Derrida tries to show that this metaphysics in general plays out along a double limitation. (1) It has always limited the sense of being by imposing the form of self-closure, of being-just-that, of finishedness, of full presence. And (2) is just the reverse: Its drive for formalization or formality itself has always been limited by being determined as presence -- "under the fine control of the is." But the closure of metaphysics does not mean sidestepping this "homogeneous and continuous field of metaphysics" -- it cracks the structure and the history of this field by articulating and inscribing its 'after,' 'before,' its 'outside.' (I would like this to Levinas life-long pursuit to articulate the Other-in-the-Same which can never be thematized or modeled as just another "same." -- Obviously, it's a question of making (a) difference.)


  9. (3/3 from fragilekeys)

    The outside of metaphysics that considers being-as-presence -- metaphysics beyond Being, Levinas would say, metaphysics as ethics -- is only articulated and complicated through terms that come from the 'inside' of metaphysics. Which is just to say that when we are talking about 'the history of metaphysics,; we're talking about the whole history of the usage of the verb 'IS,' and so of language as such -- of the "present indicative." The closure of metaphysics as being-as-presence thus implies the production of an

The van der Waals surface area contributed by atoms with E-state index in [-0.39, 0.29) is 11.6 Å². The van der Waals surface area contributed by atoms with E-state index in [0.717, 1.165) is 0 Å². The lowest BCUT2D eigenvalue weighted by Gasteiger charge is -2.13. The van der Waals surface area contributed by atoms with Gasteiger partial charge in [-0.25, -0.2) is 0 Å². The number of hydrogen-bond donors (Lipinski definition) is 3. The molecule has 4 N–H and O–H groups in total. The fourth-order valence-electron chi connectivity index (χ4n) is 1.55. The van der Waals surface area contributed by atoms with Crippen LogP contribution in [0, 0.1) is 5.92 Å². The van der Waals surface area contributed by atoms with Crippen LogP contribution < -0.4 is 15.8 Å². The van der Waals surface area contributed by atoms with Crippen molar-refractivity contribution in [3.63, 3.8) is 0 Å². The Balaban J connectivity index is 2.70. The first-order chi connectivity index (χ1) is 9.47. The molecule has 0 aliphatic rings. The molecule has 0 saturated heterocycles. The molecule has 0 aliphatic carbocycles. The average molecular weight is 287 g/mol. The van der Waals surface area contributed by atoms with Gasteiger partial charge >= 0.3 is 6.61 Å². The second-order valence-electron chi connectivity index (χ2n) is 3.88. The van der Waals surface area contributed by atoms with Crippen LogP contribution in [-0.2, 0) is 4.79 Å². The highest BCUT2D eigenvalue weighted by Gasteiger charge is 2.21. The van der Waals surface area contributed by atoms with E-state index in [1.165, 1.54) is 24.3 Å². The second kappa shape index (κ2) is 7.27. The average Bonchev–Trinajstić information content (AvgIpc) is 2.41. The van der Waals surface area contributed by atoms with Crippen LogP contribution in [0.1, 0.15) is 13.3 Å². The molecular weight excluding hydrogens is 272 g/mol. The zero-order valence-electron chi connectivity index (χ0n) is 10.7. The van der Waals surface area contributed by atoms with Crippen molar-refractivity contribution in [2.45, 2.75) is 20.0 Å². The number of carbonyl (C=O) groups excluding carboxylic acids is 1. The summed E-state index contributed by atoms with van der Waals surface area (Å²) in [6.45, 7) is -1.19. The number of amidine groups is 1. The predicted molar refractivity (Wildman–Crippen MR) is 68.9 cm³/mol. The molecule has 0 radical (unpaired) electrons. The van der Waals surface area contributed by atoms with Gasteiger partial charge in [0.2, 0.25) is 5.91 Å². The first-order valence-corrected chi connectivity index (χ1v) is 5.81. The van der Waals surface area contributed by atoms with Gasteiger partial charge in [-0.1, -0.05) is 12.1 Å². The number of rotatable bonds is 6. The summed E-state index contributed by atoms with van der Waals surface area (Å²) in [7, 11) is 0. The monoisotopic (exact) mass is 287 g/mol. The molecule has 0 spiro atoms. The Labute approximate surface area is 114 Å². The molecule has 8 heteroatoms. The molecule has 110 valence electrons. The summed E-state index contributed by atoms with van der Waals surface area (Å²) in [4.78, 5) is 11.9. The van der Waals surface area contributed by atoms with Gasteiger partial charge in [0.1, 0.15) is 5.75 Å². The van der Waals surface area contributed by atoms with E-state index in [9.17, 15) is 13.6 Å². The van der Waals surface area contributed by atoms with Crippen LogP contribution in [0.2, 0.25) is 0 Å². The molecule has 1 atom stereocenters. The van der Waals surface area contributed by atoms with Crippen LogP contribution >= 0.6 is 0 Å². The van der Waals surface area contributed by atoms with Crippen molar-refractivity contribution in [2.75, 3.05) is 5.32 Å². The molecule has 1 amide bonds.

"elliptical change of site, within the difference involved in repetition; this displacement is no doubt deficient, but with a deficiency that is not yet, or is already no longer, absence, negativity, nonbeing, lack, silence. Neither matter nor form, it is nothing that any philosopheme, that is, any dialectic, however determinate, can capture. It is an ellipsis of both meaning and form.... In this way we are offered an infinite and infinitely surprising reading of this structure of history."

    Why do I share this? Because I believe your post, at many points, boils down to this idea or the challenge of the ellipsis between meaning and form. Form does not fully give the meaning, nor does meaning lead perfectly to the form. NOR do the meaning of our work and the form of our work form a perfect circle in referring to one another -- ever. There is always an ellipsis, a rupture. And "contrary to what our desire cannot fail to be tempted into believing, the thing itself always escapes."

    I'm pressing "publish" now, with all of that in mind. Cheers.